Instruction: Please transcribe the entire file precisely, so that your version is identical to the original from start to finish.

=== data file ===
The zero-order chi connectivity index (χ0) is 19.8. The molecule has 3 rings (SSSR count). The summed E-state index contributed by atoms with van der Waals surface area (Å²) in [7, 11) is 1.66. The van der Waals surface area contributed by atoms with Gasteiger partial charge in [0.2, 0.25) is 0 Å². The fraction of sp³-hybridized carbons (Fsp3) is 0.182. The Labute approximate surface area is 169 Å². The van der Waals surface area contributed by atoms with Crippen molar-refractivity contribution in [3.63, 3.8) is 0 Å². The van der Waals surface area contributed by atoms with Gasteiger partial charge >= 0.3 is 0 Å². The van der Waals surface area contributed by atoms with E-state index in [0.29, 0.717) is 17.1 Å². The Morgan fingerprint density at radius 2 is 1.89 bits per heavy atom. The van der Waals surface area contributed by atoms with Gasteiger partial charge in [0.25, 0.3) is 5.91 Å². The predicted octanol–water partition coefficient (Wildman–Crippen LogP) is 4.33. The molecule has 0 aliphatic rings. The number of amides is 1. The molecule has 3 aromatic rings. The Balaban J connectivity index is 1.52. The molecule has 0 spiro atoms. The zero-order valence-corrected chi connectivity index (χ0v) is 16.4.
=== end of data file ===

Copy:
The zero-order chi connectivity index (χ0) is 19.8. The molecule has 3 rings (SSSR count). The summed E-state index contributed by atoms with van der Waals surface area (Å²) in [7, 11) is 1.66. The van der Waals surface area contributed by atoms with Gasteiger partial charge in [0.2, 0.25) is 0 Å². The fraction of sp³-hybridized carbons (Fsp3) is 0.182. The Labute approximate surface area is 169 Å². The van der Waals surface area contributed by atoms with Crippen molar-refractivity contribution in [3.63, 3.8) is 0 Å². The van der Waals surface area contributed by atoms with Gasteiger partial charge >= 0.3 is 0 Å². The van der Waals surface area contributed by atoms with E-state index in [0.29, 0.717) is 17.1 Å². The Morgan fingerprint density at radius 2 is 1.89 bits per heavy atom. The van der Waals surface area contributed by atoms with Gasteiger partial charge in [0.25, 0.3) is 5.91 Å². The predicted octanol–water partition coefficient (Wildman–Crippen LogP) is 4.33. The molecule has 0 aliphatic rings. The number of amides is 1. The molecule has 3 aromatic rings. The Balaban J connectivity index is 1.52. The molecule has 0 spiro atoms. The zero-order valence-corrected chi connectivity index (χ0v) is 16.4.